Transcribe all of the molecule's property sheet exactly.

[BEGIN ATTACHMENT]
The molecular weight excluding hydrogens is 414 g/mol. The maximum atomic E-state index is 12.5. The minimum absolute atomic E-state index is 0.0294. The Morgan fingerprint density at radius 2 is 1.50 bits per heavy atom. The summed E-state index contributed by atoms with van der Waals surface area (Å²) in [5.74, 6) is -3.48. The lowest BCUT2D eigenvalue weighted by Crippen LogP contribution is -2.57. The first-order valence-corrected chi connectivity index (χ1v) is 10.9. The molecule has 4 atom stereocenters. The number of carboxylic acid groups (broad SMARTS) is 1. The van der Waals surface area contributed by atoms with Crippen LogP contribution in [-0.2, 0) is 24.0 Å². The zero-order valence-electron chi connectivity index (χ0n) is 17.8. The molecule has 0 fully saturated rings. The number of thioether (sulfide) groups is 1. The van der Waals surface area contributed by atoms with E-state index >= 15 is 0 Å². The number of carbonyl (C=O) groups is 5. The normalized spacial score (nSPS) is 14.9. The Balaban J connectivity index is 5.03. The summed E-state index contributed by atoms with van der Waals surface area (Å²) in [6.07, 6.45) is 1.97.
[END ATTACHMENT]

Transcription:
The molecular weight excluding hydrogens is 414 g/mol. The maximum atomic E-state index is 12.5. The minimum absolute atomic E-state index is 0.0294. The Morgan fingerprint density at radius 2 is 1.50 bits per heavy atom. The summed E-state index contributed by atoms with van der Waals surface area (Å²) in [5.74, 6) is -3.48. The lowest BCUT2D eigenvalue weighted by Crippen LogP contribution is -2.57. The first-order valence-corrected chi connectivity index (χ1v) is 10.9. The molecule has 4 atom stereocenters. The number of carboxylic acid groups (broad SMARTS) is 1. The van der Waals surface area contributed by atoms with Crippen LogP contribution in [-0.2, 0) is 24.0 Å². The zero-order valence-electron chi connectivity index (χ0n) is 17.8. The molecule has 0 fully saturated rings. The number of thioether (sulfide) groups is 1. The van der Waals surface area contributed by atoms with E-state index >= 15 is 0 Å². The number of carbonyl (C=O) groups is 5. The normalized spacial score (nSPS) is 14.9. The Balaban J connectivity index is 5.03. The summed E-state index contributed by atoms with van der Waals surface area (Å²) in [6.07, 6.45) is 1.97.